Asymmetric confidence intervals

Steve Simon


This page is currently being updated from the earlier version of my website. Sorry that it is not yet fully available.

*Dear Professor Mean, I found a journal article with a confidence interval that was asymmetric. For example, the authors reported a mortality difference of 5% and a 95% confidence interval of -1.2% to 12%. I can’t understand how the CI can be unequally distributed if it uses the form ESTIMATE +/- 1.96 * STANDARD ERROR.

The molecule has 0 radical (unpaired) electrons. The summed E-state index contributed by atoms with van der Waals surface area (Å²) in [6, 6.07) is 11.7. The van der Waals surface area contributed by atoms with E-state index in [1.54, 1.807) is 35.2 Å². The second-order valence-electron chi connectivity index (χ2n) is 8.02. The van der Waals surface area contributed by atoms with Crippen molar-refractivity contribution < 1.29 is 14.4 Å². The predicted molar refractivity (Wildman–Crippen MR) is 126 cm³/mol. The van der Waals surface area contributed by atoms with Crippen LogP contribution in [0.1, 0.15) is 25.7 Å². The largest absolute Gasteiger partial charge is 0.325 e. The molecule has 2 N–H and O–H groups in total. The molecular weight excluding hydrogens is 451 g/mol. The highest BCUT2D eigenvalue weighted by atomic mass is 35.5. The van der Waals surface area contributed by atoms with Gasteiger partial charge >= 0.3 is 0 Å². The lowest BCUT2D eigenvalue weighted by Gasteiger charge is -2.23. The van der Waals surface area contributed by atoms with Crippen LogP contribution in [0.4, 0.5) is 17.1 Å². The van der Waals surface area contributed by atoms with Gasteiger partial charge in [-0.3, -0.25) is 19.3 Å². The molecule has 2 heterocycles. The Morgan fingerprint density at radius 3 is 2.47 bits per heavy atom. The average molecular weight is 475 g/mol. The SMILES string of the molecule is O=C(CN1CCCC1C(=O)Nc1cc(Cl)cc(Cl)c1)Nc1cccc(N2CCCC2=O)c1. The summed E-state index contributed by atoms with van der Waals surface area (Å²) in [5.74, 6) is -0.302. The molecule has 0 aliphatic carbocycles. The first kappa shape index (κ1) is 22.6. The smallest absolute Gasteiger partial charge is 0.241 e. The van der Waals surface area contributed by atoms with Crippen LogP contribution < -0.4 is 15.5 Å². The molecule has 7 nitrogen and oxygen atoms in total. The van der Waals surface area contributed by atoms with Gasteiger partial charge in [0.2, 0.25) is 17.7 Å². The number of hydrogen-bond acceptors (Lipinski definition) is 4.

Not every confidence interval uses a plus or minus type formula. The ones that don’t are usually asymmetric. In particular, most confidence intervals involving ratios are asymemmetric (though some of them are symmetric on a log scale). Also confidence intervals that take the small sample sizes into account are often asymmetric. It’s good that you remember your confidence interval formula from your Statistics class, but your instructor probably didn’t have time to show you every possible confidence interval formula.

You can find an earlier version of this page on my original website.